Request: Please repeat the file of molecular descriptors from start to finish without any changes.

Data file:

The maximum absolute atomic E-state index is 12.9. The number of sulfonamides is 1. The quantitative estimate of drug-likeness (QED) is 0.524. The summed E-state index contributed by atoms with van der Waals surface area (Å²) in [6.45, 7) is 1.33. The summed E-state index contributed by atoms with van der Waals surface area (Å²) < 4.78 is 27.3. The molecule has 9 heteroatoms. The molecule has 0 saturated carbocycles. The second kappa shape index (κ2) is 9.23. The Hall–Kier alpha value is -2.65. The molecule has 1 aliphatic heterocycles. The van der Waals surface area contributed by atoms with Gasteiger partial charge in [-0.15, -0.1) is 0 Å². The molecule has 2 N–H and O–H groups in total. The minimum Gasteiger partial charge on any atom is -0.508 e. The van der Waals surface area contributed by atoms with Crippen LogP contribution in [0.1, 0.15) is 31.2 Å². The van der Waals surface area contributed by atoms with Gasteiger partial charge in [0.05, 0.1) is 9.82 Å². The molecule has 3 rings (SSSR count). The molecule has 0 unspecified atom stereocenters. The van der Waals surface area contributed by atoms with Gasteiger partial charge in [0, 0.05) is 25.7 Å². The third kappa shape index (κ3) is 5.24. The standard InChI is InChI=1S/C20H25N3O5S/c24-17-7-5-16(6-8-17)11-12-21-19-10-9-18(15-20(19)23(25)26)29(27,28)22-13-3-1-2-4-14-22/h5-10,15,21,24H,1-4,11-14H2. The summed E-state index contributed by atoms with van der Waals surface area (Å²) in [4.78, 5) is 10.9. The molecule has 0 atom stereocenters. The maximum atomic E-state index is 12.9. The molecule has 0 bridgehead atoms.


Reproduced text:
The maximum absolute atomic E-state index is 12.9. The number of sulfonamides is 1. The quantitative estimate of drug-likeness (QED) is 0.524. The summed E-state index contributed by atoms with van der Waals surface area (Å²) in [6.45, 7) is 1.33. The summed E-state index contributed by atoms with van der Waals surface area (Å²) < 4.78 is 27.3. The molecule has 9 heteroatoms. The molecule has 0 saturated carbocycles. The second kappa shape index (κ2) is 9.23. The Hall–Kier alpha value is -2.65. The molecule has 1 aliphatic heterocycles. The van der Waals surface area contributed by atoms with Gasteiger partial charge in [-0.15, -0.1) is 0 Å². The molecule has 2 N–H and O–H groups in total. The minimum Gasteiger partial charge on any atom is -0.508 e. The van der Waals surface area contributed by atoms with Crippen LogP contribution in [0.1, 0.15) is 31.2 Å². The van der Waals surface area contributed by atoms with Gasteiger partial charge in [0.05, 0.1) is 9.82 Å². The molecule has 3 rings (SSSR count). The molecule has 0 unspecified atom stereocenters. The van der Waals surface area contributed by atoms with Gasteiger partial charge in [0, 0.05) is 25.7 Å². The third kappa shape index (κ3) is 5.24. The standard InChI is InChI=1S/C20H25N3O5S/c24-17-7-5-16(6-8-17)11-12-21-19-10-9-18(15-20(19)23(25)26)29(27,28)22-13-3-1-2-4-14-22/h5-10,15,21,24H,1-4,11-14H2. The summed E-state index contributed by atoms with van der Waals surface area (Å²) in [4.78, 5) is 10.9. The molecule has 0 atom stereocenters. The maximum atomic E-state index is 12.9. The molecule has 0 bridgehead atoms.